Images courtesy of Cardinal Broadcasting Company
By Alannah Murphy
CBC, or Cardinal Broadcasting Company, is a new club at CUA focused on providing students with opportunities in the Broadcast Journalism field and developing skills in video production, news gathering, editing, and writing. CBC is also a resource on campus that informs and entertains the wider CUA community through its segments and episodes. CBC’s videos are a sit-down anchor show, every two weeks the anchors record the show and edit the video together.
It has been in the making for a year after a second-year student in the musical theatre program, Alexis Griess, pitched the idea for the club last spring to senior media and communications major and digital art minor Alex Strimel.
“I recognized that although I could minor in media studies at CUA, there wasn’t a broadcast journalism presence on our campus. That is what I was most interested in pursuing after I graduate,” Griess said. “When coming to college for the first time we often hear, ‘if we don’t have a club for you, you can make it,’ so I decided to! I knew I wanted to continue to explore my passion for broadcast journalism more while in college and I also saw Alex’s passion for video filming and editing. I knew we would work really well together and create something great.”
Strimel said he knew he wanted to be on board because of the opportunities CBC could provide students.
“I have a passion for storytelling and, in the time I have left on campus, I want to continue exploring stories that make this campus unique and share them with others,” Strimel said.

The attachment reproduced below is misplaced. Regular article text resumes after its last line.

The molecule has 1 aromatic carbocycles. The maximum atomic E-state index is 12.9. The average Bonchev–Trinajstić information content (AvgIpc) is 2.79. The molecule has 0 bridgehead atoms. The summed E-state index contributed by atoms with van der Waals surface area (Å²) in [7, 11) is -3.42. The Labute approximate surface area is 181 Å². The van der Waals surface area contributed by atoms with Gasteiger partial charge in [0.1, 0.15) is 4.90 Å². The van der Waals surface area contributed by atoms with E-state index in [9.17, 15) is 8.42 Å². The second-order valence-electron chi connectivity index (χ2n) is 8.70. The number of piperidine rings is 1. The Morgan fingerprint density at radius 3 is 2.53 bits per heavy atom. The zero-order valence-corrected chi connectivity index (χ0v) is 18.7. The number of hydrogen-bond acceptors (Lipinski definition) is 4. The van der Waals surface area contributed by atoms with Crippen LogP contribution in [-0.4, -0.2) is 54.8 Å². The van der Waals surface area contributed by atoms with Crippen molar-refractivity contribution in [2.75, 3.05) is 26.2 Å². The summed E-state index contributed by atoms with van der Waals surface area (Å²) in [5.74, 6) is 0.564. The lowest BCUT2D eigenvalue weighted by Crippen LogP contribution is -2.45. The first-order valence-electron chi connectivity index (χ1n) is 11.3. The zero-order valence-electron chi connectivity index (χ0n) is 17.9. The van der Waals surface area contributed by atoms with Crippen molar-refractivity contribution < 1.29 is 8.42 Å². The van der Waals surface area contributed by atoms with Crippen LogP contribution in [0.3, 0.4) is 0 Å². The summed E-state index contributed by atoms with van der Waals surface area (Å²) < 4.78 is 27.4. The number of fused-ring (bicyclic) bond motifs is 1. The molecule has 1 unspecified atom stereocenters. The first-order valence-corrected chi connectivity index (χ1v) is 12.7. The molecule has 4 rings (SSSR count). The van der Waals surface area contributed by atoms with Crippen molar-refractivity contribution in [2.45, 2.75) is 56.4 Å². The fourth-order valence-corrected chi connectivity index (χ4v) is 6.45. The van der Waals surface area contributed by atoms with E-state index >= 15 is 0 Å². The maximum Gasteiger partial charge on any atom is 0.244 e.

Strimel and Griess are co-presidents of CBC and currently have four other members: sophomores Delaney Harty, Michael Dane, Mariah Solis, and senior Nick Barry. Their advisor is Assistant Professor in the Media and Communication Studies department, Glenn Anderson.
Anderson has worked in the TV and streaming media world since 2003 and has been a Senior US producer for BBC News focused on social and streaming media, was one of the founding editors of BBC News on YouTube, and has worked for Military.com, where he got to report on military medicine from Afghanistan.
According to Anderson, he is “thrilled” that CUA students took the initiative to start this network.
“There is no better way to work towards a career in the news media than by getting your hands dirty with video reporting. I have worked with Alex and Alexis from the start as both an informal and formal faculty advisor for Cardinal Broadcasting. I am so proud of what they have already created. A lot of the on-air talent, producers, and crew are my students,” Anderson said. “We have a growing passion for media production on this campus and I feel like CBC will be a great outlet for our students to have their work seen.”
Strimel and Griess are still looking for more people to join CBC. Strimel says that people should join because it is a “way to grow new skills in storytelling and content creation.”
“It is also a great way to connect and get to know the wider CUA community. One of the great parts of this club is that we are composed of and represent a variety of students with different interests, skills, and experiences and at the end of the day our ultimate goal is to bring them together to work toward a common goal of bringing new and untold stories to the forefront of campus discussion,” Strimel said.
CBC recently released its first episode. The episode is about 7 and a half minutes long and features Greiss and Dane as co-anchors discussing information and updates related to CUA. The full episode is available on their YouTube page.
Strimel and Griess are both excited about the future of CBC and encourage students to attend one of their meetings to get a sense of what it would be like to be a part of CBC.
CBC is on Instagram @cardinalbroadcastingcompany and Facebook (Cardinal Broadcasting Company). You can also follow the link in their bio which leads to CBC’s full videos on YouTube, as well as a form where you can submit your news for CBC’s future broadcasts.